CyberWatch Column


Bad Information


Professor of Computer Information Systems

Norwich University, Northfield, VT

This is another in a continuing series devoted to how ordinary people can protect themselves when using the Internet.

The Internet and in particular the World Wide Web are in some ways as great a change in information distribution as the invention of writing 6,000 years ago and the invention of movable type 600 years ago.  Where publishing once required printing presses, capital and extensive administrative infrastructure, or at least relatively expensive mimeographs (1950s), photocopiers (1960s) and printers (1970s), today publishing to a potential audience of millions can be essentially free.

Unfortunately, freedom to publish  has liberated some people from responsible reporting, adequate research, and even rudimentary principles of spelling and grammar.  The dictum, "Don't believe everything you read" is even more important when reading Web-based information.  Individuals may publish incorrect versions of technical information, unsubstantiated theories about historical and natural events, and revisionist history.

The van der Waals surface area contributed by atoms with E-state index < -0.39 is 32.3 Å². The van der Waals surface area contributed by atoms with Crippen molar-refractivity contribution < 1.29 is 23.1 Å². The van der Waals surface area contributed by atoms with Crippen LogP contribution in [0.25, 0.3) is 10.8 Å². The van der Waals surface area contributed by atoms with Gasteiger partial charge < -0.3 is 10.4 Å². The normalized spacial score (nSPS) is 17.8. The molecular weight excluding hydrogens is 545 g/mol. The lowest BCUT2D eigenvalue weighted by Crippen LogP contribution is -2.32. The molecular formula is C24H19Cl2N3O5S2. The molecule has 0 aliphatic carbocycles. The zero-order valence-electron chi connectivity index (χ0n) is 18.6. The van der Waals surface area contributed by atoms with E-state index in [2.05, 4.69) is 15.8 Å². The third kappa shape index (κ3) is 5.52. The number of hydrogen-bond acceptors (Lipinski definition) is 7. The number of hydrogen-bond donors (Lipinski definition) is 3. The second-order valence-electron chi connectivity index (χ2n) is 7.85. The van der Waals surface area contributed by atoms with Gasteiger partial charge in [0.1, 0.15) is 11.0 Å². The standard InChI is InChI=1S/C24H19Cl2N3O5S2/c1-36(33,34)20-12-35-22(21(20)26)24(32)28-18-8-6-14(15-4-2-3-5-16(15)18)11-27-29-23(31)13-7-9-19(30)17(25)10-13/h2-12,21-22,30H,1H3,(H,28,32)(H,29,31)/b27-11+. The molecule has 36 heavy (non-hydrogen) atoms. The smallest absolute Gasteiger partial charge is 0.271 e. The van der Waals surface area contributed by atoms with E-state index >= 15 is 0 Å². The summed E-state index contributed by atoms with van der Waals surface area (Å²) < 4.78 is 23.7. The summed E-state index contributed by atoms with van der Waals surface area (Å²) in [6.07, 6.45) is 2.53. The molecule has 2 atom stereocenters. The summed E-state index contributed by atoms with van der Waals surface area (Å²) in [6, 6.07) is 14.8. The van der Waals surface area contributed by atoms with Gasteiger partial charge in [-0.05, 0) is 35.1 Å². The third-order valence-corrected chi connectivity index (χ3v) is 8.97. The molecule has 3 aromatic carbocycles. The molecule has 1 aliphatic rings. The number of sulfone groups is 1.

You can imagine the effect of this kind of misinformation on children if they are not trained in critical thinking and skepticism about information they encounter on the 'Net.

Another source of information is the USENET — that collection of thousands of discussion groups on every conceivable topic.  In a moderated group, messages are either passed through a moderator who decides whether to post them for participants or the moderator deletes offensive or otherwise inappropriate messages.  Not all moderated groups are reliable, and not all unmoderated groups are unreliable.  However, many unmoderated groups distribute unsubstantiated information from people who seem to enjoy insulting other participants and making outrageous claims about any topic that comes up.  Children should be trained to recognize emotional and inflammatory language and to be skeptical of information from rants.

Practical Guidelines:

“An Educators' Guide to Credibility and Web Evaluation” (1999) by Toni Greer, Donna Holinga, Christy Kindel and Melissa Netznik (University of Illinois/Urbana-Champaign) < >

  • “Evaluating Internet Research Sources” (1997) by Robert Harris.  < >
  • WebQuester: A Guidebook to the Web (2000) by Robert Harris.  Dushkin McGraw-Hill, ISBN 0-07-235083-0.